Wildfires are a danger that can strike almost anywhere. As with everything, there are areas that are more prone to wildfire outbreaks, and as the temperatures are heating up, it’s something to keep in mind. Wildfires are uncontrolled fires burning in wildlife areas, but they can consume homes, structures, and agricultural vegetation as well if they aren’t contained. A wildfire can move incredibly fast, and change direction at a moment’s notice.



In the United States, there is an average of 100,000 or more wildfires per year, and about 1.2 million acres of land is burned. Just last year (2016) alone there were 67,743 major wildfires reported, which burned a total of 5,509,995 acres of land across the U.S. The largest danger to people occurs as a fire moves close to an inhabited area. There are often evacuations if a fire is near, and the evacuations are sometimes widespread because of the rate at which a fire can change direction. Once a fire reaches more than just vegetation, it can also give off toxic fumes as it burns through certain materials and chemicals.

Although often harmful and destructive to humans, naturally occurring wildfires play an integral role in nature. They return nutrients to the soil by burning dead or decaying matter. They also act as a disinfectant, removing disease-ridden plants and harmful insects from a forest ecosystem. And by burning through thick canopies and brushy undergrowth, wildfires allow sunlight to reach the forest floor, enabling a new generation of seedlings to grow.1

Src: https://weather.com/news/news/where-large-fires-are-most-common
burns cause wildfires
Src: https://www.fs.usda.gov/detail/r4/fire-aviation/prevention/?cid=fseprd520072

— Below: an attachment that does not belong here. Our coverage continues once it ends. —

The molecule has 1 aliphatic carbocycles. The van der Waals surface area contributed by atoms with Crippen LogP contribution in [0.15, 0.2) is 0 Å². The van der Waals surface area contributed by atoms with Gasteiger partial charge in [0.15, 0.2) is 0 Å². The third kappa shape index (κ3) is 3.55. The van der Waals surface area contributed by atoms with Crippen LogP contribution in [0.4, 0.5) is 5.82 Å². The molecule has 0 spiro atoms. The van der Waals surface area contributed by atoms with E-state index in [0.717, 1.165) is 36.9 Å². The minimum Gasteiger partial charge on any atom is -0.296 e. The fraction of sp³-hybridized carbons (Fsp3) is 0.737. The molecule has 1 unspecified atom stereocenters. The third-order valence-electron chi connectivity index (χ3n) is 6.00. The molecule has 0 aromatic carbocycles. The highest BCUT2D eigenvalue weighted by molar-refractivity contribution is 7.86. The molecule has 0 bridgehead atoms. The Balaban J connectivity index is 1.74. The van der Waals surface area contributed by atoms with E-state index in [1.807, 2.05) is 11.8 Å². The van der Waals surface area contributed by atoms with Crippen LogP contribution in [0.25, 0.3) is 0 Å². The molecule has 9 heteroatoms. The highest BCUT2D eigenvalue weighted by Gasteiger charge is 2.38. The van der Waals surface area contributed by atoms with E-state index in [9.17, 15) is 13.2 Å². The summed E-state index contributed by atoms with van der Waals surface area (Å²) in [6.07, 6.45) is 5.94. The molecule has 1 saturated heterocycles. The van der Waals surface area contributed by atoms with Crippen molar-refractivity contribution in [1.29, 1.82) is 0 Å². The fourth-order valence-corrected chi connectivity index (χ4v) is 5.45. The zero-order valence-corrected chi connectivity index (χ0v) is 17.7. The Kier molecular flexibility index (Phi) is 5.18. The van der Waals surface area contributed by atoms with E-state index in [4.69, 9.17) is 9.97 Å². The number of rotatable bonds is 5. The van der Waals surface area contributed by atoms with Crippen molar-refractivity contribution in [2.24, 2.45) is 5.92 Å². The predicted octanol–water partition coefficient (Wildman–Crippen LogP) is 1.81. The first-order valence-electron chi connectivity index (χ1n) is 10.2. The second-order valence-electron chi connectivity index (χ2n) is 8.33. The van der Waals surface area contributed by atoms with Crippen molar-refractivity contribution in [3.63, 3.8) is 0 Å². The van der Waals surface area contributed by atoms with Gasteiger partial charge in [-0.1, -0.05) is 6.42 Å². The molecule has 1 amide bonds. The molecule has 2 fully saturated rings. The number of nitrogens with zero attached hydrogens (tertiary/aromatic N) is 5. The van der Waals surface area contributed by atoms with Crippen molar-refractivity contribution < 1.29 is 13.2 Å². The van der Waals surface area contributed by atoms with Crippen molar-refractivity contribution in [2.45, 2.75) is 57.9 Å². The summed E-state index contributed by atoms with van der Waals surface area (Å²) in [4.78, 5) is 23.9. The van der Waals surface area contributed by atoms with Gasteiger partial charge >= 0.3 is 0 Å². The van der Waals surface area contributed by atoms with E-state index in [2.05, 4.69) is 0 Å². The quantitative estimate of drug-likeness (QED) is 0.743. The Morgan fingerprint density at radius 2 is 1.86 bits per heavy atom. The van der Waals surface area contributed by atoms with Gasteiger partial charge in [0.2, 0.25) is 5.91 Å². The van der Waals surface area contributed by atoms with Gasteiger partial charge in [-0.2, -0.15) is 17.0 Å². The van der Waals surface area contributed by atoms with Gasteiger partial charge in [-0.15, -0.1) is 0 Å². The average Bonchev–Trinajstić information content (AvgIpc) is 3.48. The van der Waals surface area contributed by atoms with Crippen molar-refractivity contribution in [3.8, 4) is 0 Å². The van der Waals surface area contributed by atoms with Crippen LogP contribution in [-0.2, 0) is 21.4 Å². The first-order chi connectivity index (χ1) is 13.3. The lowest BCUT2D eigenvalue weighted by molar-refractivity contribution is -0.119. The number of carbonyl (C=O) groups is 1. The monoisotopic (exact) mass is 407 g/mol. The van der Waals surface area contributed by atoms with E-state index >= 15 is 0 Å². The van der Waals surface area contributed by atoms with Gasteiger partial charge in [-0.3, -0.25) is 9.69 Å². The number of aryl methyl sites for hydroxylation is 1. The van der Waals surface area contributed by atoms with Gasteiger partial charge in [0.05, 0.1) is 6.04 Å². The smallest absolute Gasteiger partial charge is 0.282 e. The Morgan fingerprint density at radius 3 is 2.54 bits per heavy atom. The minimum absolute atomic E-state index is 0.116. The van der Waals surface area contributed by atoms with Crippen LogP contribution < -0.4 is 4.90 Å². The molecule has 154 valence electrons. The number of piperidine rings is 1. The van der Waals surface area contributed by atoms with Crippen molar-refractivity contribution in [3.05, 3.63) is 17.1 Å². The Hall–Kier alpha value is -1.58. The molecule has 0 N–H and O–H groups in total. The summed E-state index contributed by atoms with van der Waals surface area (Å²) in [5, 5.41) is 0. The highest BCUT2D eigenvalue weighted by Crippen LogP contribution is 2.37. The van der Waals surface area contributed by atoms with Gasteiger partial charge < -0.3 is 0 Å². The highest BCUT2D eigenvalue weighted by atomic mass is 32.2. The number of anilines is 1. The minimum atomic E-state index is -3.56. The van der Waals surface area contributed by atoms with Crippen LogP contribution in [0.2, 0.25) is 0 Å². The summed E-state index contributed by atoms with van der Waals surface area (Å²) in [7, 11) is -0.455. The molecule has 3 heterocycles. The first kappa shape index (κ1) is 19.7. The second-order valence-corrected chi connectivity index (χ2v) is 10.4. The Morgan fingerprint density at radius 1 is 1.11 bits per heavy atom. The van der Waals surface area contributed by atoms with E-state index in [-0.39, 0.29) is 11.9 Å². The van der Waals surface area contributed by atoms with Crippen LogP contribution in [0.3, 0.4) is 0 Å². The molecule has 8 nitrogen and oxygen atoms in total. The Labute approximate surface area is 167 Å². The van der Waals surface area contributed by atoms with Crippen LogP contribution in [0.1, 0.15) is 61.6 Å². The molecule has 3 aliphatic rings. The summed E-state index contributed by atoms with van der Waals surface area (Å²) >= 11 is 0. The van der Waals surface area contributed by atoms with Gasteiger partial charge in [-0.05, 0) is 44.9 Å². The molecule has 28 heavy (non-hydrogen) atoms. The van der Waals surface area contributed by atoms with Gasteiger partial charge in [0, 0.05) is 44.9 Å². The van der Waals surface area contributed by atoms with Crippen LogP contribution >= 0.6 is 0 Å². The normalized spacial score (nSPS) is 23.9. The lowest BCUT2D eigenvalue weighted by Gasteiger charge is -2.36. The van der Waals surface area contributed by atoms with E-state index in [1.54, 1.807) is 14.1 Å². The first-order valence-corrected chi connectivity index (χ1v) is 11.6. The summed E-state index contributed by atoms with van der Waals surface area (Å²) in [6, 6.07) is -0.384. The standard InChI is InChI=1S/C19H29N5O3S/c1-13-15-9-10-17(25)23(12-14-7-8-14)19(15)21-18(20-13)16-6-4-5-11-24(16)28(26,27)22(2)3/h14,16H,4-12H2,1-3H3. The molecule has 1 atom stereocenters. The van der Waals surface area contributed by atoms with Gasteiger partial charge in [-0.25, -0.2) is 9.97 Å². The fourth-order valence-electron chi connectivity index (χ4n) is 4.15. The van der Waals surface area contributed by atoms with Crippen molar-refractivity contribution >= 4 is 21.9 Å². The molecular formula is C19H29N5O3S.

While nature can be held accountable for some wildfires, close to 90% of fires are started by people. Arson, and being careless account for the start of most wildfires. Arson is deliberately setting a fire and is a criminal act. Most of the fires are started by people being careless, whether walking away from a fire, not making sure it is completely out before going in, throwing out a cigarette butt or match that’s still warm, or sparks from machinery. Even driving through a forest area with a chain dragging can cause a small spark which may be just enough to start a fire.

Fires need 3 things to sustain themselves: fuel, oxygen, and heat. In a wildfire, the fuel is usually the trees, shrubs, and other vegetation that burns. Fuel can also be homes and structures if the fire gets to an inhabited area. Basically, anything flammable can be considered fuel for the fire. Oxygen is present in the air, so that’s a hard one to deplete to try to stop a fire from burning. Heat can be anything that starts the fire. In a dry time, this can be as little as a still-warm cigarette butt or match, to embers flying out of a campfire, to heat so intense it creates spontaneous combustion. Lightning and volcanic activity also contribute to natural causes of wildfires.

Even though a wildfire can occur anytime of the year, they are more common in the dry months. As leaves and plants die from the heat and lack of water, they become perfect fuel for a wildfire to spread rapidly. Fires are more prevalent during a drought or heat wave. If the ground is already dry, it burns quickly whereas ground that has had rain won’t burn as fast since it has moisture in the ground covering.